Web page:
The method maps image to Rayleigh distribution by estimation of parameters using maximum likelihood method. The principle of maximum likelihood method [7] says that given observations , are function of alone, and the value of that maximizes the above probability density function is the most likely value for , and it is chosen as its maximum likelihood estimation .
This paper proposed a method for nonuniform illumination correction for underwater images. The rest of the paper is organized as follows. Section 2 discussed state of the art for the problem, in Section 3 a proposed method for nonuniform illumination correction is explained, the image quality metrics are discussed in Section 4, results are reported in Section 5, and conclusion is given in Section 6.
2. Literature Review
ArnoldBos et al. [8] suggested that global histogram equalization is not suitable when illumination in image is unequal, and local methods are needed. They proposed a method of histogram clipping and then equalized contrast by division method.
Bazeille et al. [9] suggested homomorphic filtering to correct nonuniform illumination. The maximum and minimum coefficient values selected by them are and .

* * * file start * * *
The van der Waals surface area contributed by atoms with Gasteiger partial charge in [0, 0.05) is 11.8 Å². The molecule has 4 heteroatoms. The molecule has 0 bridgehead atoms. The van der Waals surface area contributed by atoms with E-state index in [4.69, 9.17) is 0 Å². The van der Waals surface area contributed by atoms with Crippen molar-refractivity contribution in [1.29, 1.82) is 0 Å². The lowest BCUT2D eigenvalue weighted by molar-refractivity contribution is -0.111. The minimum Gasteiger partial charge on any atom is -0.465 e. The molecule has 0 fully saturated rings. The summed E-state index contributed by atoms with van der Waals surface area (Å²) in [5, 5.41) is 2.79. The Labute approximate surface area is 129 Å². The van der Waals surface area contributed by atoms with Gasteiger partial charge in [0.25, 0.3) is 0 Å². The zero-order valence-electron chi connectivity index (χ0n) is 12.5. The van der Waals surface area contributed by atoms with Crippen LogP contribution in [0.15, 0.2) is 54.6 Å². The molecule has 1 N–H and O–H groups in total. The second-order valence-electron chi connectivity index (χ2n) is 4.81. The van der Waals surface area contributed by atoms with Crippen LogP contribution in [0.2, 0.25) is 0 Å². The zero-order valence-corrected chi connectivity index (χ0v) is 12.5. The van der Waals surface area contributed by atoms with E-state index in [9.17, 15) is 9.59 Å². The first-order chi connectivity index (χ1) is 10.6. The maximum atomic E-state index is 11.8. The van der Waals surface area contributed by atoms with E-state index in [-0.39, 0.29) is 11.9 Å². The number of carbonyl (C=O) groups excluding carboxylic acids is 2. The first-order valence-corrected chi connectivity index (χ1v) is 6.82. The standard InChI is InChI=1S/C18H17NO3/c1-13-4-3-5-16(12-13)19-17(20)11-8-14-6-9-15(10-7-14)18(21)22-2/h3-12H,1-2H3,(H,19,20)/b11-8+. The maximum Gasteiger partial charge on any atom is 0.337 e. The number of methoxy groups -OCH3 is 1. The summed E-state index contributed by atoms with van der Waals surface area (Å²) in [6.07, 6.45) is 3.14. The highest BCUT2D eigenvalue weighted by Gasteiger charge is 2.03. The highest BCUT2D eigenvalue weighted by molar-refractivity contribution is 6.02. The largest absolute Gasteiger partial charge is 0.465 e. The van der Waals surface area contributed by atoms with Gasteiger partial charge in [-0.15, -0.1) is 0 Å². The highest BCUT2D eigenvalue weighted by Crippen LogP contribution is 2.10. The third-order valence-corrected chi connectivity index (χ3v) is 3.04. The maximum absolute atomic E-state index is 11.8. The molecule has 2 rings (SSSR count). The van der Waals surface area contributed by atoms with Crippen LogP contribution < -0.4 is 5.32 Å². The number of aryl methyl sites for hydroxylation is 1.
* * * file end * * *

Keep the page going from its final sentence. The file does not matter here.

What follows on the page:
Garcia et al. [10] compared four methods for nonuniform illumination correction. The first method uses illumination reflectance model and illumination correction is obtained as where is original and is smoothed version of image. is constant. Contrast Limited Adaptive Histogram Equalization (CLAHE) and homomorphic filter are second and third methods. In fourth method illumination field is subtracted from original image for nonuniform illumination correction.
Borgetto et al. [11] also discussed two methods for illumination correction: one method used homomorphic filter and the other is based on CCD camera radiometric correction required for mosaicking.
Prabhakar and Praveen Kumar [12] proposed algorithm for enhancement of underwater images. They used homomorphic filter to correct nonuniform illumination.
3. Proposed Method